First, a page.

Introduction: Stainless Smoker

Playing a lot of post apocalyptic games lately.

In the spirit of crafting from materials one might find around, here's a method to create a smoker from found, purchased, and repurposed materials.

Here is is in ACTION: GO SMOKER GO

Step 1: Cut the Steel.

The drum I have for this project is stainless. I received it as a perk from a client. it was previously used to contain glycerol. I had it cleaned out with hot simple green.

This drum has a bung which I intended to use as the smoke entry point. The position dictated the sagittal cut position. mark out the lines and then using the hinges as a template draw in the holes for the hinges using a permanent marker.

Tools needed:
Steel cutting disc and powered tool (either grinder or skil saw)
tape measure
permanent marker
chalk line
rasp/file

As in my previous instructable, a word of caution about steel drums. know where they came from and what they contained. fill with water before cutting. perform cutting in a safe location and where personal protective equipment.

After the steel is cut, file down the sharp edges before continuing.

Step 2: Hinges and Alignment

The holes were pre-marked in the previous step.

Drill holes and attach the hinges using the nut, washer, and bolt of your choosing. for this project I chose wing nuts initially because I knew I'd be taking it apart while framing it in.

Tools:
power drill
metal drill bit
safety glasses

Step 3: Cradle Construction

Spent a little money here because it was cheaper than fabrication. The stainless rack was purchased from a big home improvement shop for twenty dollars.

The plastic bits were pulled out and the tops of the metal bars were pounder flat to make room for the drum.

Once seated, the drum was bound to the rack by drilling through the flattened bars into the drum.

A word of caution, take your time lining up and centering or you may create inadvertent tension which will make your clamshell lid not meet exactly. Ratchet strap can be used to ensure your work remains stationary while you work

Tools
Hammer
Drill with metal drilling bit
nuts and bolts
ratchet straps

Step 4: Add Smoking Barrel, Chimney, and Seal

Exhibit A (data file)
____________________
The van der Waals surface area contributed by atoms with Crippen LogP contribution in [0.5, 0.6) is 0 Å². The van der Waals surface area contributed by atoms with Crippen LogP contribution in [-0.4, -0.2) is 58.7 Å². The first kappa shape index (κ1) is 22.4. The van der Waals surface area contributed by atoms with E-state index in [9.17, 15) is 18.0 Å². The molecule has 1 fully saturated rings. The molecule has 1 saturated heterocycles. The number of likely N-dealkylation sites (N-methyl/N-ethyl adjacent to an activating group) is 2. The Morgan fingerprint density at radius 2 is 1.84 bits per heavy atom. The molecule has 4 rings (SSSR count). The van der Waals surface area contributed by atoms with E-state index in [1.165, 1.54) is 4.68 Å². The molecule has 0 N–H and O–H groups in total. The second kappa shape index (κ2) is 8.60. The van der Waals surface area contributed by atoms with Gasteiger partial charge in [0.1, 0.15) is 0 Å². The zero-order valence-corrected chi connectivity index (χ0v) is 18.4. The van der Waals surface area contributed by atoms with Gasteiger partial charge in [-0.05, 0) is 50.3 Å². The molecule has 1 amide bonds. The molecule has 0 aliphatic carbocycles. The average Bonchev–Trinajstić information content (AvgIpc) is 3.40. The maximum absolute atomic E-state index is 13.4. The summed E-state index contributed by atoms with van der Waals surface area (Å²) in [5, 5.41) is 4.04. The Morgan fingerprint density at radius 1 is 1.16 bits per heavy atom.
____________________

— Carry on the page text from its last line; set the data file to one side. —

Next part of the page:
I got the smoking barrel on clearance from a supply shop.

I removed the upper smoke louver to place over the drum bung. then I took the louver plate inside the drum to create a plate for connection to the smoker.

Beneath the smoker drum, I built a small shelf using angle iron. I pounded out another piece to be used as a angle brace below the smoker. Once attached, the smoker had 3 points of attachment for strength and stability.
the small gap between the smoker barrel and the drum was sealed with fireplace gasket and adhesive.

Materials:
smoking drum, 4" ducting and chimney cover
gasket and adhesive
angle iron
hammer
drill and metal drilling bit
nuts and bolts
tin snips

A 4" hole was cut into the top of the drum to accommodate a 4" starting cuff for the chimney attachment. the chimney was also acquiesce from the ducting section of the hardware store.

Step 5: Final Build

have a minion assist with moving to the chosen location. Burn out the chemicals and residuals before using the smoker for food prep.

I still need to find a good, proper sized grill tray, but that's easy enough.

thanks for taking the time to check this out.

Comments

author
LGProspects (author)2015-11-27

Awesome! One day I hope to do one of these!

author

Thanks! I've been meaning to get this one done for ages. Finally had the time at Thanksgiving.

author
Home Mechanics (author)2015-11-24

very cool well done. Want to make one myself one day. I want to cold smoke so more distance is needed between burner and smoke area I think. Nice drum never seen one before :-)

author

thank you! this smoker runs at about 250 degrees Fahrenheit right now without any blower. I think if I added a blower I could get it up to 300 but I think this designed specifically may work for your cold smoke idea. How cold does the smoke have to be to be considered cold?

author

cold smoking is done between 80-100F for long periods at a time. I used to cold smoke meat non stop for 4 days or even more. The longer you could smoke the stronger the flavor. It also depends on how thick the meat is before the smoke cures it.

author

Cool thank you!

About This Instructable

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Bio: Building things to pass the time and sharing the good ones with others.
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